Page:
Many local youngsters see the US as a place to pursue their basketball dreams. The latest is Avondre Nixon.
Nixon, 16, will be attending Princeton Day Academy in Lanham, Maryland this year. The institution has a reputation for placing children in top basketball universities.
That fact is paramount for the born and raised George Town native, who states his goals are to be a professional.
“Cayman basketball is not bad but it needs improvement,” Nixon said. “Just going over there and getting better are big achievements for me. Basketball is important to me. It’s something I think of everyday. I would love to play college ball. My expectations are high because I want to go the National Basketball Association.”
Nixon, who turns 17 in December, has been playing basketball for roughly eight years since primary school. He has taken part in all of the youth basketball programmes on offer, most notably the Kings Sports Centre initiative, the PWC U16 and the Appleby U19 leagues.
The son of Algon Nixon and Maria DaCosta is well aware of the challenges he will encounter attending high school overseas. Aside from the differences on the court, he will need to adjust to life away from home and a different climate among other things. Nixon states those issues do not bother him at the moment.
“I’m not nervous about all of that stuff. I went to Boston last year and that went pretty good. I thought for example that I’d love the snow but when it hits you, it’s not enjoyable. All in all I’m not worried. I think things will work themselves out.
“The coach at Princeton spoke to my parents already and I know I have two more years left of high school over there. Education is the number one thing and basketball is second. Going away is about making a better life for myself.”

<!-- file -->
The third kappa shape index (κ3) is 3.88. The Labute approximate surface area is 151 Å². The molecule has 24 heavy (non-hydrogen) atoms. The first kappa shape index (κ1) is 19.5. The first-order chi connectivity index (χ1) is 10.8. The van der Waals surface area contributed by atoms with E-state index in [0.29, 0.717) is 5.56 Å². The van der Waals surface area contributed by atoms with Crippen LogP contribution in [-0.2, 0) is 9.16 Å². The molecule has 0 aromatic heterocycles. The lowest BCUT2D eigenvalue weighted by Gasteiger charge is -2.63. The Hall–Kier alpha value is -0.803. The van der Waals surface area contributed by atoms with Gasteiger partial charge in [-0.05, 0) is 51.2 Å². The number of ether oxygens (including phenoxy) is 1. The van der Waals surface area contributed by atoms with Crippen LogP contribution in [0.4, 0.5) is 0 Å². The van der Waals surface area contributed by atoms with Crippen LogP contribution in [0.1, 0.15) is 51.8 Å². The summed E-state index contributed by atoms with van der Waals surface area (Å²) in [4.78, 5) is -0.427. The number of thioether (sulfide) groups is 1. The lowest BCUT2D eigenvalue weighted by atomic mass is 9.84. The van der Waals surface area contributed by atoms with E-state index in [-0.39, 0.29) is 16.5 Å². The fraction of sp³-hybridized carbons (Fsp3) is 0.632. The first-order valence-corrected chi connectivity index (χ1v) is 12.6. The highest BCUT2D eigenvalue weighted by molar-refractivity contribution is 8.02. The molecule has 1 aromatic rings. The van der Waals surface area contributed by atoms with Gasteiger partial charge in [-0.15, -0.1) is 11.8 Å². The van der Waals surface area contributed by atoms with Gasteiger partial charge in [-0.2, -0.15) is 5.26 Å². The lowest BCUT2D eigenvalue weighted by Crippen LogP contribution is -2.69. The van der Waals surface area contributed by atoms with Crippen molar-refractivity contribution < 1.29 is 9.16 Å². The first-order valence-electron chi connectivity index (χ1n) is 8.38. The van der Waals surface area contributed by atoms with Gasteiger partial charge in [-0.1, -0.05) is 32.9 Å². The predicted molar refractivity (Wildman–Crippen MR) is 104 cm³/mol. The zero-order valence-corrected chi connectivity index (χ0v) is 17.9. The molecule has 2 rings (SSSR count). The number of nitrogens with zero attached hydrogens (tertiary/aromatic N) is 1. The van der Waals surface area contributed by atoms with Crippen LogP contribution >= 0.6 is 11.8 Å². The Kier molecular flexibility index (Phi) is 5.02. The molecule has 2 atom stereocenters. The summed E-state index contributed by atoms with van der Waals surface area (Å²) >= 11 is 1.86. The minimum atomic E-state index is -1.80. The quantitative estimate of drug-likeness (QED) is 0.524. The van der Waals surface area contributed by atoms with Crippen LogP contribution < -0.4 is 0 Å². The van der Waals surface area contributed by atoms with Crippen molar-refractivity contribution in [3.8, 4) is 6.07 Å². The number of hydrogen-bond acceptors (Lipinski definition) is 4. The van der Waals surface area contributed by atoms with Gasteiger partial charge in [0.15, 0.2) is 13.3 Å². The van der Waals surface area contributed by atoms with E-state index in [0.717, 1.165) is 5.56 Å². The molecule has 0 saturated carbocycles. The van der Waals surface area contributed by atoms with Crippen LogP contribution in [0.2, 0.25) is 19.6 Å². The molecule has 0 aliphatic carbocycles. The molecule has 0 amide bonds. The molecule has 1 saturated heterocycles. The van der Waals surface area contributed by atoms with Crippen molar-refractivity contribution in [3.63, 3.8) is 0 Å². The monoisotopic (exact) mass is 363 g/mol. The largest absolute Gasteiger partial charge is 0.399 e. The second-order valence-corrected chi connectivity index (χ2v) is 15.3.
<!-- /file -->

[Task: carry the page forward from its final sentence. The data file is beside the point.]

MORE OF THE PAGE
Mum Maria states she is not suprised that Avondre has lofty dreams in basketball.
“Avondre grew up watching his dad play basketball and so I wasn’t very surprised when he almost immediately took to the sport,” DaCosta said. “It has helped him to be a disciplined and positive young man and I think he’s a really good player. He works hard, trains almost daily and he always stays positive about his games.
“As Avondre’s mum, I know it will not be easy letting him go away so far. But I am confident that he will take advantage of this great opportunity and gain all the experience and knowedge he can. I am extremely proud of my son for all of his achievements. He has worked hard and I feel he is really deserving of this. It’s such a great opportunity for him being able to attend school abroad and he is a very ambitious young man with a positive attitude. This experience will prepare him academically as well as mentally for college and having the exposure will help him enhance his talent.
“He has a true love for the game, playing and watching the sport. I am proud for all these youngsters, I pray for and wish them all the best. I know they will all make Cayman proud.”
Interestingly Nixon, who has a step-father in Robert DaCosta and three sisters in Avannah Nixon, Alexandra and Erin DaCosta, is not making the Princeton leap on his own. Joining him is prodigy Jamaal Miller, 17, who has taken his district of Bodden Town to great heights in the U16 and U19 competitions in the last two years.
A group of young players went to Maryland over the weekend to check out Princeton in Jace Ebanks, Peter Grant, Rivers Anthony, Amber Watson and Ricardo Ebanks. For the record it is not clear which of those youngsters will eventually enrol there. In any case Nixon feels it can be the start of tradition.
“I think it is a big step. I hope it’s not just us. Hopefully they (the Cayman Islands Basketball Association) send more kids off and they’re able to keep this going.”